Background: Antiglucocorticoids, such as ketoconazole, have been investigated as antidepressant agents in major depression and other conditions. Despite evidence that a significant number of patients with schizophrenia and schizoaffective disorder are both hypercortisolemic and depressed, the antidepressant effects of antiglucocorticoids have never been assessed in these populations. Methods: Fifteen symptomatic patients with diagnoses of schizophrenia or schizoaffective disorder, who were at least partially treatment-resistant, were treated with ketoconazole, up to 800 mg/day, (n = 8) or placebo (n = 7) for four weeks in a double-blind manner. The study medication was added to a pre-stabilized antipsychotic and/or antidepressant medication regimen. Results: Ketoconazole treatment, compared to placebo, was associated with significant improvements in observer-rated depression, but not in subjectively rated depression, positive or negative psychotic symptom ratings, or cognitive performance scores. Conclusions: These pilot data partially support the hypothesis that antiglucocorticoids reduce depressive symptoms in patients with schizophrenia and schizoaffective disorder, although objective and subjective ratings may not be similarly affected during a four-week course of treatment. Further studies with larger sample sizes, more extensive endocrine assessments and longer duration of drug administration seem warranted.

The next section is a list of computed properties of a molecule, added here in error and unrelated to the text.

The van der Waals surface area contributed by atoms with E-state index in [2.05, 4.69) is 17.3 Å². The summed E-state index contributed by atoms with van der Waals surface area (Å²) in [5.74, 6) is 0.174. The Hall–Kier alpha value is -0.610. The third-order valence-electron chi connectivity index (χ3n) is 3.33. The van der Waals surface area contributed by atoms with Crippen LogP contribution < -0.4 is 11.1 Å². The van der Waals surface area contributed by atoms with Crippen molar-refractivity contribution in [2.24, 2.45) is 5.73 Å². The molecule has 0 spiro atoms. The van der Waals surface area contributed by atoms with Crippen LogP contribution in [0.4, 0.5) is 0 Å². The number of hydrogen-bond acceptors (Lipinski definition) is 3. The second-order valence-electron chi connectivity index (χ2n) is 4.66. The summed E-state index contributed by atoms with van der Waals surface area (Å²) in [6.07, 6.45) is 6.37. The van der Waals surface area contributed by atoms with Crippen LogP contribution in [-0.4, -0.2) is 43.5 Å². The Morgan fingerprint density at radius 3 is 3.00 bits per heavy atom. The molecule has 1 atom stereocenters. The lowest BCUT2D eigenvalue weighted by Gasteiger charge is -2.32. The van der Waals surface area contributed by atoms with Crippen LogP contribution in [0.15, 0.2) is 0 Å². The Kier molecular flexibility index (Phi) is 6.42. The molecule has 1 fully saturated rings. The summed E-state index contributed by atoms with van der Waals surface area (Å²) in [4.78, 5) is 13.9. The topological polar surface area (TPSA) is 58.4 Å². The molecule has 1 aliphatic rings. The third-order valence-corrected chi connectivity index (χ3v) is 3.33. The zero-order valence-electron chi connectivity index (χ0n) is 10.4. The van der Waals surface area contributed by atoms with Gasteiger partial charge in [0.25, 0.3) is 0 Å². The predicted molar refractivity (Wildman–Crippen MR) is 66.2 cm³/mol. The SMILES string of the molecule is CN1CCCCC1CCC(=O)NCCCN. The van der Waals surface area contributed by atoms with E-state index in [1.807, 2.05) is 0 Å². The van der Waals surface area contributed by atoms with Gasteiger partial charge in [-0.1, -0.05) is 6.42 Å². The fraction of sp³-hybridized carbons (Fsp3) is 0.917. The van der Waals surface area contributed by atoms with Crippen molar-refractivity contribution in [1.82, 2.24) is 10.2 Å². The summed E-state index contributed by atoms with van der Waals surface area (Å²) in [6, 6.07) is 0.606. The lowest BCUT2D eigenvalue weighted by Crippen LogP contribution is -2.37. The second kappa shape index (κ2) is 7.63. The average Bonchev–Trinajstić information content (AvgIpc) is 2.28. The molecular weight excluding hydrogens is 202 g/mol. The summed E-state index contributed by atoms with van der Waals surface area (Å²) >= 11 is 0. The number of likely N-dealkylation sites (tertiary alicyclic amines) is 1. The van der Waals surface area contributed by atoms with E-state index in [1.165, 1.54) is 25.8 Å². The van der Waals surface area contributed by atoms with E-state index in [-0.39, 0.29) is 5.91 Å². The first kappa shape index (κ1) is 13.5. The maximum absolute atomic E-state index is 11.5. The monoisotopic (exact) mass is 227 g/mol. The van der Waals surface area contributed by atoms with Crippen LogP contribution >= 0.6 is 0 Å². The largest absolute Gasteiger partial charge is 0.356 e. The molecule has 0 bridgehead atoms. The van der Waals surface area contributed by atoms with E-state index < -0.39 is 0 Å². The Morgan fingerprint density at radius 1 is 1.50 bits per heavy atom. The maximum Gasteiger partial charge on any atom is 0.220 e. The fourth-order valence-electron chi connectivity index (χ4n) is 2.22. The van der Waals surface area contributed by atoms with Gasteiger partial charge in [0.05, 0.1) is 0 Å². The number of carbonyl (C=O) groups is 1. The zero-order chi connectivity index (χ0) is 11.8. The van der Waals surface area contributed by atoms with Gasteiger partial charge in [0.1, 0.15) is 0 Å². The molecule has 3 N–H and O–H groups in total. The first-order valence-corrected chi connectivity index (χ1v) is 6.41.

Bibliographical noteFunding Information:
This project was funded by: The National Alliance for Research on Schizophrenia and Affective Disorders, The National Alliance for the Mentally Ill and The Stanley Foundation. Active ketoconazole and placebo capsules were provided at no cost by ]aiisseri Pharmaceuticals.
Copyright 2011 Elsevier B.V., All rights reserved.